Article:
Fresh First Bite

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Tim Romano

When First Bite debuted 17 years ago, the Boulder dining landscape was in a different place. Diners snapped up reservations for the annual Restaurant Week event focused on multi-course dinners at a single set price. 

The past few years truly shook the Boulder food scene, with many eateries closing and a slew of new places debuting. The economy now seems more precarious. 

For 2022, First Bite is taking a fresh approach to the much-anticipated celebration with special menus at more than 30 independent local restaurants from Sept. 30 to Oct. 9. 

“This year we didn’t set any price point. We told the restaurants, ‘Choose whatever you want to offer at the price that works,’” says Jessica Benjamin, owner and producer of First Bite Boulder.

This year’s First Bite will also offer new dining options, with 14 of the 33 restaurants participating for the first time. Menus have also been expanded to include breakfast, brunch and lunch. 

That means First Bite now has room for a three-course $120 menu for two from Steakhouse No. 316 and a $27 brunch at Cafe Aion featuring house-made cinnamon-yogurt doughnuts and a choice of a croque madame or shakshuka with a mimosa. 

New kids on the block

New to First Bite (and to many diners) are the recently opened Gemini and Boulder Social, and the recently re-opened Brasserie Ten Ten and Frank’s Chophouse. Also debuting is Boulder’s Süti & Co, a Scandinavian-inspired café showcasing chef Andrea Uzarowski’s buttery shortbreads.

At Marigold, almost every bite is a first. Chef Theo Adley only recently opened the restaurant in a cozy 1885 sandstone building on Main Street in Lyons. 

“First Bite is a wonderful way to introduce ourselves to our neighbors and show them what we’re all about,” Adley says.

A veteran of kitchens at Pinyin, Frasca and Aspen’s Little Nell, Adley says he gravitates toward ingredient-focused preparations from Northern Italy to Southern France. Marigold’s First Bite offering is a dinner for two: a shared first course of panisse — French chickpea fries, followed by salad or prosciutto broth with meatballs, beans and escarole, plus an entrée choice of swordfish, rigatoni with lamb ragu, or bricked chicken with salsa verde. Topping it off are ricotta-filled sweet cannoli. 

This year also marks a first in the nearly 100-year history of The Sink on the Hill, Boulder’s oldest still-operating restaurant, which will make its First Bite debut. 

“This is a great way for [The Sink] to reintroduce themselves to Boulder diners,” Jessica Benjamin says. The historic eatery’s First Bite offerings range from pizza and beers for four to burgers, fries and drinks for two.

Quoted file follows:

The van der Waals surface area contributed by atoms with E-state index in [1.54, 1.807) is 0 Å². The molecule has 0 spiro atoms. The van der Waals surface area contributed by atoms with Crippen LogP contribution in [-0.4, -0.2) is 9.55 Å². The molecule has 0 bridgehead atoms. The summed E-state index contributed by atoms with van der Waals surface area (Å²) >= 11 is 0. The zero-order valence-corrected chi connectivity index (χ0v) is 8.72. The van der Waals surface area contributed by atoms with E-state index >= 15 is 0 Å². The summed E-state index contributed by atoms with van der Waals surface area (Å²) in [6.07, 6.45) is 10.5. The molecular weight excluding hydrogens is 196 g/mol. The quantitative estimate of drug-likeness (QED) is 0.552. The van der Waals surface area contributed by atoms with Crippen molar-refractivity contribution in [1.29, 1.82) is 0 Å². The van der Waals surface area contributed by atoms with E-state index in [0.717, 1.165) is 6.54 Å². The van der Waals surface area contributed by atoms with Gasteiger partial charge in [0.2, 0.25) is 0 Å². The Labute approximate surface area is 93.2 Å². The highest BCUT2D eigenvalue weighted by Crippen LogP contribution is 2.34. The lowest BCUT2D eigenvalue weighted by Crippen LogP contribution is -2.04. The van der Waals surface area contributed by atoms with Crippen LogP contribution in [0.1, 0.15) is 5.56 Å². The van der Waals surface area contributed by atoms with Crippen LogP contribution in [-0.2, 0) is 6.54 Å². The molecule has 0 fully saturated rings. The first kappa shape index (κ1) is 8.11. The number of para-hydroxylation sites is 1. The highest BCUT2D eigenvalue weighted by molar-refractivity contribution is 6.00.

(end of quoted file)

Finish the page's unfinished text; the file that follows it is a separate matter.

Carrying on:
Despite these new offerings, the upscale multi-course dining experience — with and without wine pairings — is still very much a First Bite feature at places like Farow (in Niwot), Mateo and the Boulder Cork. Basta offers diners a four-course dinner that can feature burrata with smoked eggplant, followed by gnocchi Amatriciana with guanciale, a wood-fired fish course, and panna cotta for the finish.  

The First Bite roster also includes 740 Front, Ash’Kara, Bohemian Biergarten, Brasserie Boulder, Busey Brews Smokehouse, The Corner Bar, Corrida, Dagabi Cucina, Greenbriar Inn, Japango, Jill’s, OAK at Fourteenth, SALT, Sforno and others. Avanti F&B boasts three food stations, including Rooted Craft Kitchen dishing First Bite meals and cocktail specials.  

‘Sometimes it’s a thankless job.’

In addition to the shake-ups within the industry over the last few years, the local dining audience has also expanded and changed. “A lot of new people have moved to Boulder County and don’t really know about local restaurants,” Benjamin says. 

After talking with numerous local chefs and restaurateurs, she reports that while this year feels more “normal” with the return to indoor dining, it is anything but normal at local bistros. 

“This moment, for the restaurant industry, may actually be worse than last year,” she says. “Diners are ready to dine, but restaurants are still dealing with the staffing crisis, supply chain problems and rising prices for food … and everything else.” 

First Bite has also launched a new award spotlighting front-of-house workers like waiters, bartenders and hosts, along with back-of-house employees like chefs, cooks and dishwashers.  

“We want to remind everyone there are these wonderful people doing this work,” Benjamin says. “Sometimes it’s a thankless job.” 

According to Benjamin, Boulder’s restaurant folks collectively have only one simple request for diners: Please be kind. Don’t be rude. Be understanding when it takes a little longer to clear tables and deliver food. Give your own dining award by tipping generously — that’s a 20% minimum, folks.  

Complete First Bite listings and menus at: firstbiteboulder.com

The Nibbles Index: Orange Chicken Rules

33. That’s the percentage of total sales at Panda Express represented by one dish: Orange Chicken, created 35 years ago by chef Andy Kao. Panda Express just introduced Beyond the Original Orange Chicken using a plant-based chicken alternative. 

Local Food News: Voodoo
in Boulder

Oregon-based Voodoo Donuts — known for over-the-top flavors and icings — will open soon at 3210 Arapahoe Ave., site of a former KFC now painted bright pink. … Doug’s Diner has reopened in the Basemar Shopping Center … Coming soon: Lucca Coffee, 300 E. South Boulder, Road, Louisville.  

Words to Chew On

“The banquet is in the first bite.” — Michael Pollan

Boulder Weekly Food Editor John Lehndorff hosts Radio Nibbles — a weekly show about local food — at 8:20 a.m. Thursdays on KGNU (88.5 FM, streaming at kgnu.org). Email: nibbles@boulderweekly.com

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